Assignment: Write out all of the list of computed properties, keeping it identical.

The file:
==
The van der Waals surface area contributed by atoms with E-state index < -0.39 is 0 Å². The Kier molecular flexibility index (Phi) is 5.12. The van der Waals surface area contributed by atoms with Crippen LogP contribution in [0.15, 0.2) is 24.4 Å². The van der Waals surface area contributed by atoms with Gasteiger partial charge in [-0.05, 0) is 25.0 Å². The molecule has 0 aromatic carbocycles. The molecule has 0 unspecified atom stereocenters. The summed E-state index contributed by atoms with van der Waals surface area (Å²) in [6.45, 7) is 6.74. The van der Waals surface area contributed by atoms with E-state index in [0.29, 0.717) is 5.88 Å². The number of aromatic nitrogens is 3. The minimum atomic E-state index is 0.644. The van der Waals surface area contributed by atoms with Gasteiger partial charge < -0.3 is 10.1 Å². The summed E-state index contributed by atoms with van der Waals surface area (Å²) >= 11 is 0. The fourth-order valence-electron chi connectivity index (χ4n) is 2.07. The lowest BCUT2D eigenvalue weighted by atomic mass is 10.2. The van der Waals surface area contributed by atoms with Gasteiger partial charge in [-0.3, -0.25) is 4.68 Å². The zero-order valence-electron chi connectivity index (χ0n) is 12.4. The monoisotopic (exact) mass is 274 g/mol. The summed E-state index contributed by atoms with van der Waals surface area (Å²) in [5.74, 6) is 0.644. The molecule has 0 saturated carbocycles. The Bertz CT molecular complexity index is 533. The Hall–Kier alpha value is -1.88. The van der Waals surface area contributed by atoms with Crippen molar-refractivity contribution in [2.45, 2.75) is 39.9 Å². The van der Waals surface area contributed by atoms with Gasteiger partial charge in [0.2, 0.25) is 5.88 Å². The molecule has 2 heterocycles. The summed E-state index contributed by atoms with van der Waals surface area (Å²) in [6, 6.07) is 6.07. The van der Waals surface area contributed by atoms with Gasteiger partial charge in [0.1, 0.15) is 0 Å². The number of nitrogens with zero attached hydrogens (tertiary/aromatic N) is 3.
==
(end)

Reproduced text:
The van der Waals surface area contributed by atoms with E-state index < -0.39 is 0 Å². The Kier molecular flexibility index (Phi) is 5.12. The van der Waals surface area contributed by atoms with Crippen LogP contribution in [0.15, 0.2) is 24.4 Å². The van der Waals surface area contributed by atoms with Gasteiger partial charge in [-0.05, 0) is 25.0 Å². The molecule has 0 aromatic carbocycles. The molecule has 0 unspecified atom stereocenters. The summed E-state index contributed by atoms with van der Waals surface area (Å²) in [6.45, 7) is 6.74. The van der Waals surface area contributed by atoms with E-state index in [0.29, 0.717) is 5.88 Å². The number of aromatic nitrogens is 3. The minimum atomic E-state index is 0.644. The van der Waals surface area contributed by atoms with Gasteiger partial charge < -0.3 is 10.1 Å². The summed E-state index contributed by atoms with van der Waals surface area (Å²) >= 11 is 0. The fourth-order valence-electron chi connectivity index (χ4n) is 2.07. The lowest BCUT2D eigenvalue weighted by atomic mass is 10.2. The van der Waals surface area contributed by atoms with Gasteiger partial charge in [-0.3, -0.25) is 4.68 Å². The zero-order valence-electron chi connectivity index (χ0n) is 12.4. The monoisotopic (exact) mass is 274 g/mol. The summed E-state index contributed by atoms with van der Waals surface area (Å²) in [5.74, 6) is 0.644. The molecule has 0 saturated carbocycles. The Bertz CT molecular complexity index is 533. The Hall–Kier alpha value is -1.88. The van der Waals surface area contributed by atoms with Crippen molar-refractivity contribution in [2.45, 2.75) is 39.9 Å². The van der Waals surface area contributed by atoms with Gasteiger partial charge in [0.2, 0.25) is 5.88 Å². The molecule has 2 heterocycles. The summed E-state index contributed by atoms with van der Waals surface area (Å²) in [6, 6.07) is 6.07. The van der Waals surface area contributed by atoms with Gasteiger partial charge in [0.1, 0.15) is 0 Å². The number of nitrogens with zero attached hydrogens (tertiary/aromatic N) is 3.